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January 30, 2011 AT 9:01 am

IPcalypse Now — Less Than 4 days Until IPv4 Exhaustion

The number of available IPv4 addresses is rapidly shrinking down to zero. IPv4, which uses an address space of 32-bits (four bytes, as in 255.255.255.255), is expected to be exhausted by Wednesday afternoon. Not to worry though, as IPv6, which has a whopping 128-bits of address space (8 x 16-bit words), is already deployed and is expected to be tenable for considerably longer. Unless, of course, the Internet of Things happens, in which case we’ll run out by Christmas*.

Anyway, if you’d like to watch the numbers count down to zero, here are some IPv4 countdown clocks (none of which appear synchronized to each other):

Hurricane Electric’s Week-Day-Hour-Minute-Second Dial Clock (pictured above).

inetcore’s IPv4 Exhaustion Counter – I like this one because it shows you the realtime IP availability number.

British Telecom’s IPv4 Countdown.

or you can follow @IPv4Countdown on twitter.

*just kidding (I hope).


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4 Comments

  1. Time for a good cleanup! The ICANN/IANA must have a lot of unused IPv4 address ranges laying around that are not being used. I know for a fact that the WHOIS database still holds a record for a class-C address range of a company I worked for that hasn’t been used (or been paid for) for probably 12 or 14 years. There must be many such abandoned addresses and I wonder if a market is going to pop up to sell those to the highest bidder…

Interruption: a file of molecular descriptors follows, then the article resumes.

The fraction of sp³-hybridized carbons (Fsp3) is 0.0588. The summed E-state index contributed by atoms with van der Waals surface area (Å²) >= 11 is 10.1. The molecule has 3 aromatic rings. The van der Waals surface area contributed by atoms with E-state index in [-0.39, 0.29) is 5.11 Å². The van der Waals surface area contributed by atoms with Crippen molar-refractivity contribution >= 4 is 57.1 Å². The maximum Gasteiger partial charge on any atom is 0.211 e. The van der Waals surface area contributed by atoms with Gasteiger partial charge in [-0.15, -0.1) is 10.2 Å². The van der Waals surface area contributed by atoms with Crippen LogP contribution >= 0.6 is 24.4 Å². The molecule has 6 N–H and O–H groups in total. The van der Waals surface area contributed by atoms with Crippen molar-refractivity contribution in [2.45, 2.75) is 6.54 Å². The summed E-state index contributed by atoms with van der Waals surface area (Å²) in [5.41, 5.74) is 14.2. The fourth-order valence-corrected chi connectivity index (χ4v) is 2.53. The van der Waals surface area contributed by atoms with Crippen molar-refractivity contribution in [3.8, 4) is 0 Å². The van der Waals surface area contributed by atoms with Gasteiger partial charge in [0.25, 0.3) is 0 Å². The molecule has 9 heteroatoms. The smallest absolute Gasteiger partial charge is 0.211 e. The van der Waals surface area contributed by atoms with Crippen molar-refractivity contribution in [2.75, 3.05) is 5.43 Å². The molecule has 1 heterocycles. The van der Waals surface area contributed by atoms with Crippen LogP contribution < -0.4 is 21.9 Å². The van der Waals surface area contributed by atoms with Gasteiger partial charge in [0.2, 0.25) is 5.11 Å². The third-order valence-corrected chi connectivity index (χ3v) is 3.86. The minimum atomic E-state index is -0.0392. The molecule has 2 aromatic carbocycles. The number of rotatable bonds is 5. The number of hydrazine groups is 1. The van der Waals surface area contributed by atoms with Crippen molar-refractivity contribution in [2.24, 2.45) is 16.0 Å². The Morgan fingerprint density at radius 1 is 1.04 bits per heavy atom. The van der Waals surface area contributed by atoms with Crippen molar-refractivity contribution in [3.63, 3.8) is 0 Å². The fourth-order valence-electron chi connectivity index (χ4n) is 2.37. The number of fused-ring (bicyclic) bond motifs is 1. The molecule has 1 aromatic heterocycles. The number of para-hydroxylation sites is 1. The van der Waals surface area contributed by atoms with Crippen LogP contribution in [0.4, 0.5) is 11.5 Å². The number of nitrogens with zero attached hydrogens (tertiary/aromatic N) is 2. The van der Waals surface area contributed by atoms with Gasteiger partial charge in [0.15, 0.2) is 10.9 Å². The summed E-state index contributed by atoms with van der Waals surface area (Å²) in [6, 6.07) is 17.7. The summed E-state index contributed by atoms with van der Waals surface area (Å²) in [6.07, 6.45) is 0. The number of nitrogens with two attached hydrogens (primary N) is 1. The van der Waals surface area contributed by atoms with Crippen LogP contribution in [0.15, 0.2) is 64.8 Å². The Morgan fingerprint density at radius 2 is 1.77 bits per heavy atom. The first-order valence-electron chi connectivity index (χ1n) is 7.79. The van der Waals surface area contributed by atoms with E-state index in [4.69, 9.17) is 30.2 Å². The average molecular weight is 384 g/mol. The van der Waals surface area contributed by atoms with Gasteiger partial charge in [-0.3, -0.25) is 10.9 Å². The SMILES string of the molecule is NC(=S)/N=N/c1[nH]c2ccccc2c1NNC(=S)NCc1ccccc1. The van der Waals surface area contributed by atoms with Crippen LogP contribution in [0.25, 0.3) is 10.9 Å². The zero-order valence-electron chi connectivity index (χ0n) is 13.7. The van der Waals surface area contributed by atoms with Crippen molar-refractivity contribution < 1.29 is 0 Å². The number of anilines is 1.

2. According to Wikipedia the surface of the earth is 510 km² or 510e12 m² wide. Distribute 2^128 IP Adresses and you’ll get 6,7e23 IP-Adresses/m². So who cares if every fucking “Thing” had his own IP? Nobody.

  3. Too bad IPv6 only has 32bits of globally routable networks (the only things that count). So not that much bigger than IPv4 with 32bits of globally routable addresses when you assume an average of 50 hosts/network…

    Stupid design-by-commitee protocol.

  4. “is already deployed”

    Good luck actually passing ipv6 traffic on the majority of networks right now.

    And just because Arin runs out does not mean that the ISPs with the blocks don’t have reserves. A lot of the larger providers will be able to resubnet for a while.

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